Clear Channel was formerly a promoter and producer of domestic and international events including music concerts, theatrical shows, museum exhibitions, and specialized sporting events. Until recently, this business segment constituted about one third of revenues. However, Clear Channel completed the IPO of its live entertainment and sports representation division on November 11, 2005 and spun off the division on December 21, 2005. The former segment is now publicly traded as Live Nation (LYV).
Clear Channel's radio division generates revenues from the sale of local and national advertising spots. Advertising rates differ from station to station and depend on the station’s reach among different target audiences, the number of stations and other advertising media competing in the market, and the relative demand for radio programming in the area. The company also owns equity in various international radio broadcasting companies.
While the radio industry has consolidated since the early 1990s thanks to a relaxing of ownership restrictions by the Federal Communications, the current rules still impose limits on local radio station ownership, and the top 10 players account for only 45% of the $20 billion radio industry. Clear Channel is the largest radio player in the US, with over 700 domestic radio stations. In 2006 Clear Channel announced its intention to sell 448 non-core radio stations. As of February 2008 217 of these non-core stations had been sold.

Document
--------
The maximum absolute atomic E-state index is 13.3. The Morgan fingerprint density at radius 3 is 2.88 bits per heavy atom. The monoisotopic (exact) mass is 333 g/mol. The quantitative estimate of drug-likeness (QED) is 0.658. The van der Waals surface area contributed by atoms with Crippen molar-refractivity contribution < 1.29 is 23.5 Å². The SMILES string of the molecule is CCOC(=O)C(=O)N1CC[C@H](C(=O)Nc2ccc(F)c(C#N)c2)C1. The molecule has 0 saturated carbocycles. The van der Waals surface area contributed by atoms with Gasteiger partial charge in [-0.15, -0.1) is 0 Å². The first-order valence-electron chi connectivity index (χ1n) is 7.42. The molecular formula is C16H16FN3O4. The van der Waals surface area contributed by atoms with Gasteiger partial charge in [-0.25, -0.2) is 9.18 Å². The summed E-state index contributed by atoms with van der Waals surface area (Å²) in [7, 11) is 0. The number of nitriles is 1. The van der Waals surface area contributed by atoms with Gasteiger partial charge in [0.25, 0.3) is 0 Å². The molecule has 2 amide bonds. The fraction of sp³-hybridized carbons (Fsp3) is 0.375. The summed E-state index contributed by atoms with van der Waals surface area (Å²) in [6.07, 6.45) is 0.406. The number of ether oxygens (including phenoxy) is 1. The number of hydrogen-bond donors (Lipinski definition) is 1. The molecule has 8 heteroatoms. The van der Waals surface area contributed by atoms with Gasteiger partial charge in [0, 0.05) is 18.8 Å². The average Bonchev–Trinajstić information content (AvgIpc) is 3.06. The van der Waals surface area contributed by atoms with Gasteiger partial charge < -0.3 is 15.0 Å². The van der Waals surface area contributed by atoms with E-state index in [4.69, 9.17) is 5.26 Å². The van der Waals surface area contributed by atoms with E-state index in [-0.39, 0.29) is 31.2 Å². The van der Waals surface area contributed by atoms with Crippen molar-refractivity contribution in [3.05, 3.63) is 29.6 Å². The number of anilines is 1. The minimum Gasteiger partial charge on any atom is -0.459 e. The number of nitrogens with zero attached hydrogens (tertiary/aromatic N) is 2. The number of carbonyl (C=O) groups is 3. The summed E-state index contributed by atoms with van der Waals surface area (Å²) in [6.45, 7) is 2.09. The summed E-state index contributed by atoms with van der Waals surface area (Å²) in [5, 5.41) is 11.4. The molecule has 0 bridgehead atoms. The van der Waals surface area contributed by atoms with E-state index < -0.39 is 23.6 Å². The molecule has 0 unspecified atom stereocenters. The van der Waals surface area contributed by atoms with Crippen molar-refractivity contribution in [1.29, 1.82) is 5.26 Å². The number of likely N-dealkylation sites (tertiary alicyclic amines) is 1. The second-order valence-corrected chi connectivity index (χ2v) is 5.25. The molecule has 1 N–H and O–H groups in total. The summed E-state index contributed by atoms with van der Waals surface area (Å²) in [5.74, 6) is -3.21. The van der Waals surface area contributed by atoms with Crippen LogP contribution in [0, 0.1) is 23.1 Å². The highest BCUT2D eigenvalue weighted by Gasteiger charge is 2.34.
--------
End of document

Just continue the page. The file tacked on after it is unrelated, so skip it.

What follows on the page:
The domestic terrestrial radio industry has experienced audience declines for the past sixteen years. According to industry sources, 17.5% of people age 12 and up tuned in to the radio during a given 15 minute period in 1990, compared to 14.2% in 2005. Radio has had worse luck with some listening audiences than with others. Since 1999, “at work” and “at home” listening have fallen among 25-54 year-olds by 17% and 14% , respectively, while “in car” listening has fallen by only 3%. The falling audience levels are a result of the growing satellite and Internet radio industries which are stealing market share from terrestrial radio.
Clear Channel has attempted to increase its audience size through its new "Less is More" strategy of reducing the number and duration of its commercials. The company's radio revenues were $3.44 Billion in 2007, less than a 1% increase from 2006.
In April 2007 Clear Channel signed a deal allowing Google to sell some of the airtime on 675 of Clear Channel's stations to advertisers in Google's network.